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Re: Test Driven Development example + design question

by moritz (Cardinal)
on Jul 01, 2012 at 10:28 UTC ( #979293=note: print w/replies, xml ) Need Help??

in reply to Test Driven Development example + design question

I haven't read the book that you read, so might advice might differ a bit from what the book said.

As another disclaimer, Perl is much more expressive than Java, so we can make some APIs simpler, and still have flexibility under the hood.

So, what do you know about the problem? It involves reading of some files, computations, and writing of files. What's the simplest possible API for reading files?

my $data = read_file($filename); # or maybe the reader needs to know the file format too? my $data = read_file($filename, $fileformat);

Maybe you'll object "but that's not object oriented!". So what? Your job is to get stuff done. You can still do some OO stuff behind the scence if you really want, but for now you should focus on making the APIs as simple as possible. Oh, and you probably return some kind of object from read_file, so there's your OO part.

Anyway, now that you have a simple API for a part of your program, you can start to write tests.

use 5.010; use Test tests => 2; use YourModule qw/read_file/; my $data = read_file('t/data/ExampleData'); # now you have to ask yourself, what kind of data # will you need for processing the spreadsheets? # I know nothing about your application, so # I'm just making up some stuff here: is join(',', $data->headings), 'time,pressure,temperature', 'can get column headings from $data'; is $data->temperature( time => "0.01"), 273.018, 'can retrieve temperature by time';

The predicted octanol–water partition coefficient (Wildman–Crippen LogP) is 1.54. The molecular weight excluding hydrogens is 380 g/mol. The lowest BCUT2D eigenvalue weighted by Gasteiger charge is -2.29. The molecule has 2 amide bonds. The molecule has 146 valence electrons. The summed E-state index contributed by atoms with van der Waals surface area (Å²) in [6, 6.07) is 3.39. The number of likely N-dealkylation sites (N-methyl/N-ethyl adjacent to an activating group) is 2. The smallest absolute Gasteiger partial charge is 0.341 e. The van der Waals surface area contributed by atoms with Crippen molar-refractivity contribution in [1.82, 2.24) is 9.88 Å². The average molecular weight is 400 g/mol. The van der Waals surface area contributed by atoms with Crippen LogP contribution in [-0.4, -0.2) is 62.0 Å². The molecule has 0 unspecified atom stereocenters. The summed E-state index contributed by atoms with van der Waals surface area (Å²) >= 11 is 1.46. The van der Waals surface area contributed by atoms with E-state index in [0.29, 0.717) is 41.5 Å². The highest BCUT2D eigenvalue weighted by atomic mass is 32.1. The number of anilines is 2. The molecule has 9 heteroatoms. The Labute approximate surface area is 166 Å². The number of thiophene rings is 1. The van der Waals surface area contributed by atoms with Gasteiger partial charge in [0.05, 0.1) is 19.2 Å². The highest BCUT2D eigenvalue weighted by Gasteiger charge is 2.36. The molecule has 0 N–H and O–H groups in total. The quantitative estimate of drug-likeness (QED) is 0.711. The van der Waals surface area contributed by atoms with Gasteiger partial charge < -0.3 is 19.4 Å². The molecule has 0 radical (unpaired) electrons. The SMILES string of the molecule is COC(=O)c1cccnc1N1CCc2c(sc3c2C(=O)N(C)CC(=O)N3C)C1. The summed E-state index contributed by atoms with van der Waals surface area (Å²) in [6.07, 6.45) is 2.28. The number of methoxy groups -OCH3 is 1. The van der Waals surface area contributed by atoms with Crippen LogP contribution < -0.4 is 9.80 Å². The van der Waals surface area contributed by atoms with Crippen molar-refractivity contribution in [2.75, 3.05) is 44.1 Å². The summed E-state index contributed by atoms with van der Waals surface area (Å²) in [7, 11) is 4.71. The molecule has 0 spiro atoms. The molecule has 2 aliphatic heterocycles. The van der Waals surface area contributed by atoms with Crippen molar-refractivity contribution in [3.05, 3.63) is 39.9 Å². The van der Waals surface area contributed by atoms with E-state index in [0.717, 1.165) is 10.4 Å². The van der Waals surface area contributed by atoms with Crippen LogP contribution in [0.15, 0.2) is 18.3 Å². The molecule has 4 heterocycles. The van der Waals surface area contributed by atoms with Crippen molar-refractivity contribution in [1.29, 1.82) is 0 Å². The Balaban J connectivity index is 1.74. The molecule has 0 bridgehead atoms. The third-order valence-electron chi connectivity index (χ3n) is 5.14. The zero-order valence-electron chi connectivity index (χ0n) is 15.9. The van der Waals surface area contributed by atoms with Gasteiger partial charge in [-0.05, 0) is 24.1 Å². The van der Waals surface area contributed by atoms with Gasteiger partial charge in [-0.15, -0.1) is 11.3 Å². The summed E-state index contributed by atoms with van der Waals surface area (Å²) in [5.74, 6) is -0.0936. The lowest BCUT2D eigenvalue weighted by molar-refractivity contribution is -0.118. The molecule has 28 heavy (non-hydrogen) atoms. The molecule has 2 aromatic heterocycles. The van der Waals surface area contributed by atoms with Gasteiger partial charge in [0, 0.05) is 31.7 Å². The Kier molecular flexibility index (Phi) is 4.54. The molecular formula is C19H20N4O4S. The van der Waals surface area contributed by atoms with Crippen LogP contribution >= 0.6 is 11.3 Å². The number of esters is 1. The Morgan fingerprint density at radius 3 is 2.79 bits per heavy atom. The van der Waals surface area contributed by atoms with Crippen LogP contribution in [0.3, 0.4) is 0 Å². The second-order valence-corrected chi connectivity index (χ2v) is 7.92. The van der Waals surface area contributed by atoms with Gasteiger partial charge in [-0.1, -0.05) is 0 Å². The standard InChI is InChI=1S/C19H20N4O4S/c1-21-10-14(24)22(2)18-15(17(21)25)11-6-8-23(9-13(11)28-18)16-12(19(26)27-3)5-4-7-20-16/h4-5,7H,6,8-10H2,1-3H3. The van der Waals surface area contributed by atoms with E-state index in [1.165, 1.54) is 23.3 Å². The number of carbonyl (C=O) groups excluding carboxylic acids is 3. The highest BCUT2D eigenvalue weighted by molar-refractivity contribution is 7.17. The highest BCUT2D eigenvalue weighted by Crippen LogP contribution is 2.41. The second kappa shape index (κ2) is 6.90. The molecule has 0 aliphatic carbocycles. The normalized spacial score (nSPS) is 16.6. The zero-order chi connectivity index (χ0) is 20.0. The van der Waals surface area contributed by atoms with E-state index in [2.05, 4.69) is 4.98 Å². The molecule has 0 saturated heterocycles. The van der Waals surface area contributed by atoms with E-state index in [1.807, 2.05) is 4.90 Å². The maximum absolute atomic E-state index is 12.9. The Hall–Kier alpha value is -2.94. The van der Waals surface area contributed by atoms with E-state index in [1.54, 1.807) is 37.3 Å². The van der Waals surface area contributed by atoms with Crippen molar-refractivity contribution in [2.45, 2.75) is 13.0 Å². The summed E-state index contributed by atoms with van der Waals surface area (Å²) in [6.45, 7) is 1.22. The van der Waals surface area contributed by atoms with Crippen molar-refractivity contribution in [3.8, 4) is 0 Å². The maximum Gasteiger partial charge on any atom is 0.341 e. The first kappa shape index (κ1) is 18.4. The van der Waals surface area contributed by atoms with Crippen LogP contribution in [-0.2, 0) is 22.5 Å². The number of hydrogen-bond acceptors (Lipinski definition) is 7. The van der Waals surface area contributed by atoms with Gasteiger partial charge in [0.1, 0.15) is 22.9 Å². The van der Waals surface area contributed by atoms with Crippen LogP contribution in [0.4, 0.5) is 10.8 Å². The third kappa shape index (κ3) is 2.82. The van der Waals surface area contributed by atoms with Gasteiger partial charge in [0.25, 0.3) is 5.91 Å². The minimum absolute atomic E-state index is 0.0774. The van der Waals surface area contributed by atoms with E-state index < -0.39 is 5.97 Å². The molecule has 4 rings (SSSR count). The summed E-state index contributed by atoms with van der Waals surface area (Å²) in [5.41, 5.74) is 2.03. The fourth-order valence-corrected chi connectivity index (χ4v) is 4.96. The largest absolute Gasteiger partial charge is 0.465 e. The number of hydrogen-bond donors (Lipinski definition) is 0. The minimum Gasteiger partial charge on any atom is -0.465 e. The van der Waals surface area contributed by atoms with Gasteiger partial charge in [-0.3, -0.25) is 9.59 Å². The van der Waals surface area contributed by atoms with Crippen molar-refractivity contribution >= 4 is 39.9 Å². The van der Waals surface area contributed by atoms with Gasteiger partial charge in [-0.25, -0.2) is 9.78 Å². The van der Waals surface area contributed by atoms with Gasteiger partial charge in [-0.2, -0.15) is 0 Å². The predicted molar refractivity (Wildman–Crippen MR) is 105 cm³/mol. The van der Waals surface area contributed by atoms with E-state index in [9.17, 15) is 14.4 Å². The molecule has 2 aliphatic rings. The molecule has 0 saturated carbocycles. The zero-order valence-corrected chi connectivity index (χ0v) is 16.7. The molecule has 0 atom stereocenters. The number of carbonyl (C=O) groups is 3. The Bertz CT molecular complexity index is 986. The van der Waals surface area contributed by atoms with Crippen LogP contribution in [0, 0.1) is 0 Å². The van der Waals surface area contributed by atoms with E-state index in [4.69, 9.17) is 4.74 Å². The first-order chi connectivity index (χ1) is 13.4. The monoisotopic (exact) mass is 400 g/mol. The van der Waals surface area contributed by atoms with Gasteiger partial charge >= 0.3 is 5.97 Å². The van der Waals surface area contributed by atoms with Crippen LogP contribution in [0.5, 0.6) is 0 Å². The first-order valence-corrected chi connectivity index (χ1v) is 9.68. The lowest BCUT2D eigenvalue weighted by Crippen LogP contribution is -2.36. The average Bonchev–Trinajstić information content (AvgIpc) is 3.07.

So, now you need to implement it far enough to get the tests passing.

Next you can do the same for processing the data, and for writing a file. The API of each of those can always be a single subroutine call.

If you need some more flexiblity later on, those subroutines can call some constructors on your classes and use polymorphism and whatever buzzword you want to be compatible with. But always remember that the user should seee as little complexity as possible. That way the tests also see very little complexity, and it becomes very easy to test each piece of functionality in isolation from the others.

Once you have all of this in place, you will probably want some higher level abstraction, for example something that reads several input files, passes them to a routine that does the processing, and then writes output files. Again the API for this can be a simple function, and thus it can be easy to call and test.

read_process_write( inputfiles => [ 't/data/TestInput1', 't/data/TestInput2'], merger => sub { ... }, outputfile => 't/data/temp/TestResult', );

Again, write the tests for it and implement it. Then be happy.

Note that all this time I didn't talk about how to structure roles and classes. That's because it's not really central to the working of your program, and it is often obvious. Once you know that an API is my $data = read_file($path);, it is obvious that $data must contain an object that knows everything interesting about the data in file $path (or contains other objects that know it).

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Re^2: Test Driven Development example + design question
by mascip (Pilgrim) on Jul 01, 2012 at 12:49 UTC

    Thank you for you two answers.